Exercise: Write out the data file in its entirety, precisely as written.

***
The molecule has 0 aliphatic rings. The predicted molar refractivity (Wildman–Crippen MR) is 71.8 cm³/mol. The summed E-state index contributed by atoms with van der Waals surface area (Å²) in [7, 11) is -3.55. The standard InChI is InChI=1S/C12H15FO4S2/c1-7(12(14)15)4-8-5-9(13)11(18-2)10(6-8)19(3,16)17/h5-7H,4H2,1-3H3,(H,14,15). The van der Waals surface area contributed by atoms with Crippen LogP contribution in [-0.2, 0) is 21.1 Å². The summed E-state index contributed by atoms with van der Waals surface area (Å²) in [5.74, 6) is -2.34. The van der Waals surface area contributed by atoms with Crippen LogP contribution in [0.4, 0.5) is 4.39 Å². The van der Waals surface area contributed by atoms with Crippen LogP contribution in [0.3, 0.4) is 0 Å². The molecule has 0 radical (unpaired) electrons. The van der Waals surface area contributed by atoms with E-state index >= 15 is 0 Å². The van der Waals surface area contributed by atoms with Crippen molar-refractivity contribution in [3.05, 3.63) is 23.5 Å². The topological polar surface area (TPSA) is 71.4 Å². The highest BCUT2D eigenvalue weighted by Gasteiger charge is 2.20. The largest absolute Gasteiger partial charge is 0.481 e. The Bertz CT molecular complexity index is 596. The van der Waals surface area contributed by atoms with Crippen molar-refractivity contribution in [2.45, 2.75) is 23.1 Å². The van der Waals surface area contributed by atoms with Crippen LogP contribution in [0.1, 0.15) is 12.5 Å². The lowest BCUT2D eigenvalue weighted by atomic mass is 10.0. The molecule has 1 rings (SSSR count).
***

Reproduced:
The molecule has 0 aliphatic rings. The predicted molar refractivity (Wildman–Crippen MR) is 71.8 cm³/mol. The summed E-state index contributed by atoms with van der Waals surface area (Å²) in [7, 11) is -3.55. The standard InChI is InChI=1S/C12H15FO4S2/c1-7(12(14)15)4-8-5-9(13)11(18-2)10(6-8)19(3,16)17/h5-7H,4H2,1-3H3,(H,14,15). The van der Waals surface area contributed by atoms with Crippen LogP contribution in [-0.2, 0) is 21.1 Å². The summed E-state index contributed by atoms with van der Waals surface area (Å²) in [5.74, 6) is -2.34. The van der Waals surface area contributed by atoms with Crippen LogP contribution in [0.4, 0.5) is 4.39 Å². The van der Waals surface area contributed by atoms with Crippen LogP contribution in [0.3, 0.4) is 0 Å². The molecule has 0 radical (unpaired) electrons. The van der Waals surface area contributed by atoms with E-state index >= 15 is 0 Å². The van der Waals surface area contributed by atoms with Crippen molar-refractivity contribution in [3.05, 3.63) is 23.5 Å². The topological polar surface area (TPSA) is 71.4 Å². The highest BCUT2D eigenvalue weighted by Gasteiger charge is 2.20. The largest absolute Gasteiger partial charge is 0.481 e. The Bertz CT molecular complexity index is 596. The van der Waals surface area contributed by atoms with Crippen molar-refractivity contribution in [2.45, 2.75) is 23.1 Å². The van der Waals surface area contributed by atoms with Crippen LogP contribution in [0.1, 0.15) is 12.5 Å². The lowest BCUT2D eigenvalue weighted by atomic mass is 10.0. The molecule has 1 rings (SSSR count).